Idaho’s “ag-gag” law which was signed into law in early 2014 was struck down by a district court which said it violates the first and fourteenth amendments. The decision marks the first time a court has declared this type of law unconstitutional.
The law was the seventh bill of its kind nationally, following up on recent bills passed in Iowa, Utah and Missouri. North Dakota, Montana and Kansas that adopted first generation bills during the 1990-91 legislative session. In 2013, 13 states saw similar introductions, but none were approved.
Animal right groups say these types of laws “gag” speech because journalists, workers, activists, and members of the public can be convicted for documenting animal cruelty or life-threatening safety violations.
In the court opinion, the judge stated, “The effect of the statute will be to suppress speech by undercover investigators and whistleblowers concerning topics of great public importance: the safety of the public food supply, the safety of agricultural workers, the treatment and health of farm animals, and the impact of business activities on the environment.”
The court also found that the statute violates the Equal Protection Clause because it was motivated in substantial part by disposition towards animal welfare groups, and because it “impinges on free speech, a fundamental right.”
Roger McEowen, director of the Iowa State University Center for Agricultural Law and Taxation, explained Idaho’s law that was claimed to be unconstitutional criminalized "interference with agricultural production" when a person knowingly enters an ag production facility without permission or without a court order or without otherwise having the right to do so by statute (in other words, the person is on the premises illegally), and makes a video or audio recording of how the ag operation is conducted.
The court held that the law was unconstitutional because it violates the free speech rights of those wanting to take the illegal videos on these livestock farms, and that the law was unconstitutional on equal protection grounds because it singled out persons who sought to take illegal videos.
McEowen said the judge’s logic leaves much to be desired. The law still allowed for someone concerned to seek permission or even a warrant to get access to a farm, it just said you can’t trespass to get the same footage.
“You can boycott out front all you want, you can have a press conference, you can say whatever you want to try to convince the public of your position. You can get a judge to approve of the clandestine video, an employee who was employed not under false pretenses can shoot the video on their cell phone, but you can't obtain the video under illegal means,” McEowen said.
“How does that impinge free speech?” he asked.
McEowen said the court overturning the Idaho law does leave the door open for similar challenges to other states that have comparable measures to protect livestock producers.
He suspects if this case is appealed, that the 9th Circuit will affirm. McEowen fears it wouldn’t stand in the Supreme Court, but he would love to read what Justice Antonin Scalia would say about it.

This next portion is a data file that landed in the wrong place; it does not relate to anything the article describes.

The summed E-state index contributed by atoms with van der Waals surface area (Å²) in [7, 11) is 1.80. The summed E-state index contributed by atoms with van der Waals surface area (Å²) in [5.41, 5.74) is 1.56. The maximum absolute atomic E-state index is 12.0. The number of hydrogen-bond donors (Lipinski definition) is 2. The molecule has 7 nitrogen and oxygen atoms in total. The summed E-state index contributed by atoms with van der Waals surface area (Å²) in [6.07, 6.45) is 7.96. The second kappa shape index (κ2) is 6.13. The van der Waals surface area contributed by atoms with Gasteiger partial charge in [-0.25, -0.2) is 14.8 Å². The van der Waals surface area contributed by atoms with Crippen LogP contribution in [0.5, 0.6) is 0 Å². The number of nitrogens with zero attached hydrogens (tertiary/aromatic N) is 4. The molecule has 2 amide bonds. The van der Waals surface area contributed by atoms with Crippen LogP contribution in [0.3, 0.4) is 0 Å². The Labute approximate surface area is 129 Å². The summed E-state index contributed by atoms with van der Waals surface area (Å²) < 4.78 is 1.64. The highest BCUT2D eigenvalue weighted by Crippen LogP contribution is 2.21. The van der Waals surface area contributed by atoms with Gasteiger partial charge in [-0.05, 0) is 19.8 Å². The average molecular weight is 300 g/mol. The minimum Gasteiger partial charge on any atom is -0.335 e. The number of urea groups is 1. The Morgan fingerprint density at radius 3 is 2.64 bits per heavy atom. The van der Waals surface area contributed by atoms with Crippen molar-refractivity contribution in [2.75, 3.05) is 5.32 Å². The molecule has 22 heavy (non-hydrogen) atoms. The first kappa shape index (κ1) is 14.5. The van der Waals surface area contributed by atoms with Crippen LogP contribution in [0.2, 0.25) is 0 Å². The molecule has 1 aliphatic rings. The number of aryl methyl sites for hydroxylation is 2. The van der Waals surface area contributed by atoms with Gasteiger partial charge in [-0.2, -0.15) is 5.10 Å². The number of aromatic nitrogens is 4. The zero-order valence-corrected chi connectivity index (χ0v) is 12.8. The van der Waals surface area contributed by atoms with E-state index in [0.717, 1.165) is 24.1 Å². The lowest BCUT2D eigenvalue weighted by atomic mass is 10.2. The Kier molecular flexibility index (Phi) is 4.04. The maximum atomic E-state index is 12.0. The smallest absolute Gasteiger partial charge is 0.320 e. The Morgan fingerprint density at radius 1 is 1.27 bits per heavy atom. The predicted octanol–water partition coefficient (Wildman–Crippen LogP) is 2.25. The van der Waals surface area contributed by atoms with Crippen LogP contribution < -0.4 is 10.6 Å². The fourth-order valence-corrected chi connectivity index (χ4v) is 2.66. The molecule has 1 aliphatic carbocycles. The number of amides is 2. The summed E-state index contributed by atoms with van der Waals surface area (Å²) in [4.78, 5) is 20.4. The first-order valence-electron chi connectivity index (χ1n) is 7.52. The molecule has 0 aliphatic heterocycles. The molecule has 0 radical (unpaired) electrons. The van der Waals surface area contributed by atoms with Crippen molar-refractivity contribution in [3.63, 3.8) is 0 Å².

In a statement from plaintiffs in the suit which included the Animal Legal Defense Fund (ALDF), People for the Ethical Treatment of Animals (PETA), the American Civil Liberties Union (ACLU) and the Center for Food Safety (CFS), the groups said the Idaho decision “is just the first step in defeating similar ag-gag laws across the country.”
The Idaho legislature created this law in the aftermath of a video released by Mercy for Animals on mistreatment of dairy animals. Mercy for Animals is known for its agenda to end production agriculture as well as encourage vegan diets.
Even if an educational video was created about the proper way to slaughter livestock, a very high percentage of the general public would be offended because of their lack of understanding about livestock production. McEowen argues it is in the interest of states – and not a constitutional violation - to protect agribusinesses and their facilities as they are particularly susceptible to being economically ruined by people that would do them harm. State legislatures aren’t looking to protect animal abuse, but rather the degradation of a misconstrued agricultural industry that is crucial to the state’s economy.
Kay Johnson Smith, president and chief executive officer of the Animal Agricultural Alliance, said animal care is the number one priority of all farm and ranch families.
“No one in agriculture condones any sort of animal abuse,” she said. “The undercover videos produced by animal rights groups, however, are not really about stopping animal abuse. What they are about is the use of illicit, underhanded and manipulative tactics to produce videos to mislead the public into thinking their food is inhumanely produced.”
“There are a lot of differing opinions about farm protection legislation, and the decision of the federal judge regarding the Idaho law adds one more to the conversation,” Johnson Smith added. “We hope that legislators and the agricultural community will continue working to find solutions that help protect farm and ranch families from being the target of organizations focused altogether on eliminating the consumption of meat, milk and eggs.”